So often as parents we think our kids should “do as I say, not as I do.” We all know it’s not true (because we all know how we are and what we think when someone says that to us!) but there’s just a monument weight on your shoulders when you know those little eyes and little ears and little minds are trained Right. On. You.
Oh, and if you’re not a parent don’t think you get out of this! If you interact with kids and young people, depending on their age and home life your thoughts and actions might have even more influence, for a time, than their parents.
But let’s face it. They’re mostly looking at me and Mr. Fix-It. And sometimes the burden of responsibility (coupled with our total lack of perfection) is crushing.
Take Thursday afternoon…to the south the sky looked like this…
But to the north it looked like this…
And I spent the whole drive home from work shushing the kids so I could hear the emergency tornado warnings for neighboring counties. I got home and immediately charged into the backyard–still in my work clothes and sandals (yes, brilliant, I know)–to round up chickens.
(Just for the record, chickens don’t like to be “rounded up” by frantically shooing, chasing, clicking, finger-snapping, clucking, women teeter-tottering around the backyard with their heels sinking in the dirt and shaking a fake-you-out bucket of pebbles like it’s got corn in it. This approach has yet to work out for me, although I’ve tested numerous iterations.)
After slamming the coop door on 5 of the 8 hens (almost literally on one real slowpoke), I turned around to take stock of the situation just in time to see the Cowboy untie the gate to the sheep pen. We’ll save the discussions of all the whys involved in that statement for later. For now, know this, I was not happy about it.
Why? Because an entire flock of sheep respond to the above mentioned crazy-woman behaviors even less well than chickens.
I wish I could say that I immediately stopped chasing, flapping, etc. etc. etc., went inside, changed my clothes, and came back out to calmly gathered the sheep up before going about the rest of my evening. But if you read the first couple paragraphs you can probably imagine that no such thing occurred.
Here’s a couple quick lessons in farming and raising kids that I should be well versed in at this point.
- Chickens don’t like being chased and screamed at.
- Sheep don’t like being chased and screamed at.
- Kids don’t like be screamed at.
- Sheep like green grass more than they dislike being chased and screamed at.
- Our backyard has the greenest grass on this entire farm.
Some where along the sweating, gasping, dodging, racing, dusty, gritty, yelling, waving, hair-falling-down, lost-a-shoe-in-the-garden, way these simple lessons went flying right out the proverbial window.
In less than 30 minutes of pulling in the driveway I had sheep running back and forth in and out of gates everywhere, kids crying and running back and forth in and out of gates everywhere, and chickens flying and flapping every which way with a monsoon hovering over my left shoulder the whole time.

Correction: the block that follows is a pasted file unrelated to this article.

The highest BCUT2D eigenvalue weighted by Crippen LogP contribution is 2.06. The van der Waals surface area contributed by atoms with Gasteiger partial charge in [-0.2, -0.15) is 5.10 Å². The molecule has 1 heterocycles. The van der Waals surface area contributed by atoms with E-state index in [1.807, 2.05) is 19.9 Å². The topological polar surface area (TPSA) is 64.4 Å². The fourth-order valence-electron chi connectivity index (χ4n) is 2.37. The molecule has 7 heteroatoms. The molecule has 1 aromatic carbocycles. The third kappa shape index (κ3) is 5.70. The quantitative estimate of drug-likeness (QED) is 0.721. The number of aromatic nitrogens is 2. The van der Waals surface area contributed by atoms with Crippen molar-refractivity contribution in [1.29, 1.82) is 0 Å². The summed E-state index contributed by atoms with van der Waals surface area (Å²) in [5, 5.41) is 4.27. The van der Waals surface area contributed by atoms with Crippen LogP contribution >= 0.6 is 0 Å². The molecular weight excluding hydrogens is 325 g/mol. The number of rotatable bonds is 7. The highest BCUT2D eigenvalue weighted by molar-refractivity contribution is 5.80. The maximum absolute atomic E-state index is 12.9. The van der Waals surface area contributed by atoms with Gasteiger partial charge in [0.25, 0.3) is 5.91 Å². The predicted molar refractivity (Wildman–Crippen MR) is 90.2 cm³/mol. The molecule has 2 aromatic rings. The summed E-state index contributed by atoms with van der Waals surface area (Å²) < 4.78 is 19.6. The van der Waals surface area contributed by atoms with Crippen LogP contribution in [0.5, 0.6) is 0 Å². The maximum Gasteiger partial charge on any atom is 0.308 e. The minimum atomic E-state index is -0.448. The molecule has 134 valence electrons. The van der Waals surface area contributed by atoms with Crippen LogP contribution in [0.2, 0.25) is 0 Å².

Then I paused (maybe collapsed would be a better word) to catch my breath and while I was quiet the Ladybug screamed to her brother, “Hurry! A tomato’s coming and we gotta get inside!”
Between the warnings on the radio and my ridiculously frantic behavior…I can only imagine what kind of veggie-riddled calamity my poor kids thought was coming their way.
I was certainly not modeling calm, responsible, or efficient behavior under pressure. I wasn’t modeling respect for others by screaming and commanding them around the yard like inept sheepdogs. I wasn’t modeling calm, quiet, respect-not-fear behavior around our animals with all my flapping and screaming. And don’t even get me started about modeling respect for our possessions by not even taking 2 minutes to changing clothes and taking off my jewelry before starting this whole fiasco.
But the Ladybug’s silly but frantically real childish fear snapped me back to reality. I called everyone into a family huddle and apologized. Several times.
And explained the difference between tomatoes and tornadoes.
And apologized again.
And gave them a brief local geography lesson to help them understand that we did not need to evacuate immediately to the nearest closet (since we don’t have basements here).
And apologized again.
Then I sent them to “be my little soldiers and hold the line” at the fence.
Within 5 minutes of regrouping, everything was back in order.
So I fixed some pb&j for the kids and took 5 minutes for mama on the porch.
Just like handling animals, children’s behavior is often a reflection of our own. If we’re calm, they’re calm. If we’re not, well they’re not either. Sometimes it’s a painful image of imperfection staring back at you. Parenting, in any capacity, takes courage. And energy.
And sometimes, a deep breath, an apology, a regrouping, and a second try. That’s an example worth modeling.